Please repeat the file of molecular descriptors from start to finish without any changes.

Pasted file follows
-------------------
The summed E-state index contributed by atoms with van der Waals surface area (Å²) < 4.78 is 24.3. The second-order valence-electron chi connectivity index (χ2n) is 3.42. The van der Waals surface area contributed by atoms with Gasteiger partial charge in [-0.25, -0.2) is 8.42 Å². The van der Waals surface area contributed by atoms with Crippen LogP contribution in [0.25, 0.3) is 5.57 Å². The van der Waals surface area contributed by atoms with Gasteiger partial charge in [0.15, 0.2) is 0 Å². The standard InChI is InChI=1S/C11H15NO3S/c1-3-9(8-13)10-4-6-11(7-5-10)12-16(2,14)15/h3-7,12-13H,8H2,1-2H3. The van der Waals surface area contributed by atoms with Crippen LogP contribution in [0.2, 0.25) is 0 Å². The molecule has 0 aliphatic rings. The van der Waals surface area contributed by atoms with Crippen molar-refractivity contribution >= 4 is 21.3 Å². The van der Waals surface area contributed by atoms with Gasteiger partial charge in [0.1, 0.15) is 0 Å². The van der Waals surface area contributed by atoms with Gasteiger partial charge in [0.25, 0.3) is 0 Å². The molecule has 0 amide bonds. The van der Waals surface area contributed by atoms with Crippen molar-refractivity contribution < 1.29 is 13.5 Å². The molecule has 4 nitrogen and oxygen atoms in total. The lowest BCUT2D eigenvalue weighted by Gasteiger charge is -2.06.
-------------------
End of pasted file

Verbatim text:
The summed E-state index contributed by atoms with van der Waals surface area (Å²) < 4.78 is 24.3. The second-order valence-electron chi connectivity index (χ2n) is 3.42. The van der Waals surface area contributed by atoms with Gasteiger partial charge in [-0.25, -0.2) is 8.42 Å². The van der Waals surface area contributed by atoms with Crippen LogP contribution in [0.25, 0.3) is 5.57 Å². The van der Waals surface area contributed by atoms with Gasteiger partial charge in [0.15, 0.2) is 0 Å². The standard InChI is InChI=1S/C11H15NO3S/c1-3-9(8-13)10-4-6-11(7-5-10)12-16(2,14)15/h3-7,12-13H,8H2,1-2H3. The van der Waals surface area contributed by atoms with Crippen LogP contribution in [0.2, 0.25) is 0 Å². The molecule has 0 aliphatic rings. The van der Waals surface area contributed by atoms with Crippen molar-refractivity contribution >= 4 is 21.3 Å². The van der Waals surface area contributed by atoms with Gasteiger partial charge in [0.1, 0.15) is 0 Å². The van der Waals surface area contributed by atoms with Gasteiger partial charge in [0.25, 0.3) is 0 Å². The molecule has 0 amide bonds. The van der Waals surface area contributed by atoms with Crippen molar-refractivity contribution < 1.29 is 13.5 Å². The molecule has 4 nitrogen and oxygen atoms in total. The lowest BCUT2D eigenvalue weighted by Gasteiger charge is -2.06.